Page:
Electricity Planning--Today's Improvements Can Alter Tomorrow's Investment Decisions
EMD-80-112: Published: Sep 30, 1980. Publicly Released: Sep 30, 1980.
- Full Report:
Forecasts project that the national demand for electricity could require electrical generating capacity to more than double by the end of this century. Although States have the primary responsibility for regulating electric utilities and overseeing their plans for balancing supply and demand, most States are not well prepared to deal with power planning under changing conditions, and few of them have developed sufficient analytical capabilities to evaluate these projections. Some utility forecasting capabilities could be expanded to better use available methods which deal more explicitly with uncertainty and other key factors, such as price and conservation. States which have taken a closer look at utility forecasts have identified deficiencies and have developed significantly different estimates of future power need from their utilities. Most States, however, continue to rely heavily on utility forecasts and to approve utility investment decisions with minimal scrutiny of forecasting practices and assumptions. Most States lack assurance that the full range of power supply/demand options are thoroughly studied and implemented when found to be more cost effective than conventional nuclear or coal-fired plants. Utilities presently have little positive economic or regulatory incentive to promote energy conservation, solar, and other renewable energy options.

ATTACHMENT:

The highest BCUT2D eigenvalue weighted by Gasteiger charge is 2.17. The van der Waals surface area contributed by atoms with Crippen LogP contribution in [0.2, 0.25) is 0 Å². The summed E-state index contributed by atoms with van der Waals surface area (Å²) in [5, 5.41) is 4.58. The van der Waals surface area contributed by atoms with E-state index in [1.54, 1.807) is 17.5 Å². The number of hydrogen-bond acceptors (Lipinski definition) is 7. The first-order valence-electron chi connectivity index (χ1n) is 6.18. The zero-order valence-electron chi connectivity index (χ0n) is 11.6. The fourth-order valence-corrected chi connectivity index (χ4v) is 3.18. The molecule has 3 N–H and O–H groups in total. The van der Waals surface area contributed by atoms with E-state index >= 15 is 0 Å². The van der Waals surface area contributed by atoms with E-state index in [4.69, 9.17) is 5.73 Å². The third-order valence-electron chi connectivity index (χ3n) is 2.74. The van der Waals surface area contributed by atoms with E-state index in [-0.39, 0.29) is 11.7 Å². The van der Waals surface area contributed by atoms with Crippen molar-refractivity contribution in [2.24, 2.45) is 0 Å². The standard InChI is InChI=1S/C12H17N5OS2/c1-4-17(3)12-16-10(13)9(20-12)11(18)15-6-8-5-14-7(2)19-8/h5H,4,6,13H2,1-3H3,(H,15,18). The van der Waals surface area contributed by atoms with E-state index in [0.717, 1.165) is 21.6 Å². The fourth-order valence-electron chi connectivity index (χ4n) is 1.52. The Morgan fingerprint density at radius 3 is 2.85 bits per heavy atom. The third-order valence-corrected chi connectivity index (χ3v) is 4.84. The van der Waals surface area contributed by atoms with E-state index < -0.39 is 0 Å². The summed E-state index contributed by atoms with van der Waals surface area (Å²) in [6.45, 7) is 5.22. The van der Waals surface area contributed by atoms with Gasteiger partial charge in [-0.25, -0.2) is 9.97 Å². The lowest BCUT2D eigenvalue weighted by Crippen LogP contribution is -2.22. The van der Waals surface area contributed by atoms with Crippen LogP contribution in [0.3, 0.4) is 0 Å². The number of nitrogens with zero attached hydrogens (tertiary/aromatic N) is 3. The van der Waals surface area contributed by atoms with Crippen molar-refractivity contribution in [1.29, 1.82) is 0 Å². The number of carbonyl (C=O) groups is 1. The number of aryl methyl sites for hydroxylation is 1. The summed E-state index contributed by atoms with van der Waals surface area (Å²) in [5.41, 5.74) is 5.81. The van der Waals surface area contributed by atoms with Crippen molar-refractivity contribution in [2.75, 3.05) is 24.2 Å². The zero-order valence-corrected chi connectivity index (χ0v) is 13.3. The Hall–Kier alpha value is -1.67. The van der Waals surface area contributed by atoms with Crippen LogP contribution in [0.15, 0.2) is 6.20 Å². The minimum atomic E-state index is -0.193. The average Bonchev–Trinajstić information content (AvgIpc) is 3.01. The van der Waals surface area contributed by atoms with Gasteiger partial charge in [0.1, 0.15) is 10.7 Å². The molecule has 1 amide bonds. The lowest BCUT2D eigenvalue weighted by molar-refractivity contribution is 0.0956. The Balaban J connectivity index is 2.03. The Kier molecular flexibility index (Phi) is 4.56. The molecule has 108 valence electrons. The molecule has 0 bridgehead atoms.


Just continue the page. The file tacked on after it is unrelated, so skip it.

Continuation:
The Department of Energy (DOE) recognizes that it has the authority to assist States and utilities in improving the quality of State, regional, and utility power plans. DOE officials also recognize that serious problems exist in demand forecasting, assessment of feasible alternatives, and public involvement; but they have not taken an aggressive approach to solve these problems. Federal responsibilities relating to electric power are fragmented and involve several energy agencies. Few of the programs implemented by those agencies are specifically designed to improve electricity planning, and are not coordinated through a set of common objectives, policies, or evaluation systems. Under these conditions, there is inadequate assurance that Federal efforts are responsive to the planning needs of electric utilities, State utility regulators, and power consumers. The Federal Government should work to supplement and strengthen, not subordinate, the State's role in the review and approval of utilities' electricity plans.